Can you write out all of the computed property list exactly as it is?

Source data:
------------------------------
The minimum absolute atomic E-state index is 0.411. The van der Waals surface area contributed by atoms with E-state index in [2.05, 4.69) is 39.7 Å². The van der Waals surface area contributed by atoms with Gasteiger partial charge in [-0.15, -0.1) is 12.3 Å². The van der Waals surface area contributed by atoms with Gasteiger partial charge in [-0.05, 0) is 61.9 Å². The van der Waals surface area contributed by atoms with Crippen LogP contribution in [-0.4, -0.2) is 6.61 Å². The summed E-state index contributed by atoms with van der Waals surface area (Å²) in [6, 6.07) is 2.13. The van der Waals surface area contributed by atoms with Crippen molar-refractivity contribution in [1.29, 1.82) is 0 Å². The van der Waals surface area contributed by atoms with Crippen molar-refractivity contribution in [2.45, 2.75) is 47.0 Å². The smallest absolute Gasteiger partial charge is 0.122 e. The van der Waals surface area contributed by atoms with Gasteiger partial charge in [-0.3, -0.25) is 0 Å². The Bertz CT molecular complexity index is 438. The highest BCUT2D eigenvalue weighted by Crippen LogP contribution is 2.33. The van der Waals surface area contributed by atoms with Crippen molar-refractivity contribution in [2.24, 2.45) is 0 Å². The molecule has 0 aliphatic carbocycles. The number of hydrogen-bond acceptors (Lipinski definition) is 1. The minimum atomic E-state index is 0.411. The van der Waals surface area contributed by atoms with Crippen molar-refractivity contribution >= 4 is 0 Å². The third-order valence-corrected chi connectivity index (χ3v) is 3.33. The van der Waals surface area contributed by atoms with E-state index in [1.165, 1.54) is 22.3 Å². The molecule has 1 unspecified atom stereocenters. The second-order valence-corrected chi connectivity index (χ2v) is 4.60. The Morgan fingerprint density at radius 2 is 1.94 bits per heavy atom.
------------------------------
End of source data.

The minimum absolute atomic E-state index is 0.411. The van der Waals surface area contributed by atoms with E-state index in [2.05, 4.69) is 39.7 Å². The van der Waals surface area contributed by atoms with Gasteiger partial charge in [-0.15, -0.1) is 12.3 Å². The van der Waals surface area contributed by atoms with Gasteiger partial charge in [-0.05, 0) is 61.9 Å². The van der Waals surface area contributed by atoms with Crippen LogP contribution in [-0.4, -0.2) is 6.61 Å². The summed E-state index contributed by atoms with van der Waals surface area (Å²) in [6, 6.07) is 2.13. The van der Waals surface area contributed by atoms with Crippen molar-refractivity contribution in [1.29, 1.82) is 0 Å². The van der Waals surface area contributed by atoms with Crippen molar-refractivity contribution in [2.45, 2.75) is 47.0 Å². The smallest absolute Gasteiger partial charge is 0.122 e. The van der Waals surface area contributed by atoms with Gasteiger partial charge in [-0.3, -0.25) is 0 Å². The Bertz CT molecular complexity index is 438. The highest BCUT2D eigenvalue weighted by Crippen LogP contribution is 2.33. The van der Waals surface area contributed by atoms with Crippen molar-refractivity contribution in [2.24, 2.45) is 0 Å². The molecule has 0 aliphatic carbocycles. The number of hydrogen-bond acceptors (Lipinski definition) is 1. The minimum atomic E-state index is 0.411. The van der Waals surface area contributed by atoms with Crippen molar-refractivity contribution >= 4 is 0 Å². The third-order valence-corrected chi connectivity index (χ3v) is 3.33. The van der Waals surface area contributed by atoms with E-state index in [1.165, 1.54) is 22.3 Å². The molecule has 1 unspecified atom stereocenters. The second-order valence-corrected chi connectivity index (χ2v) is 4.60. The Morgan fingerprint density at radius 2 is 1.94 bits per heavy atom.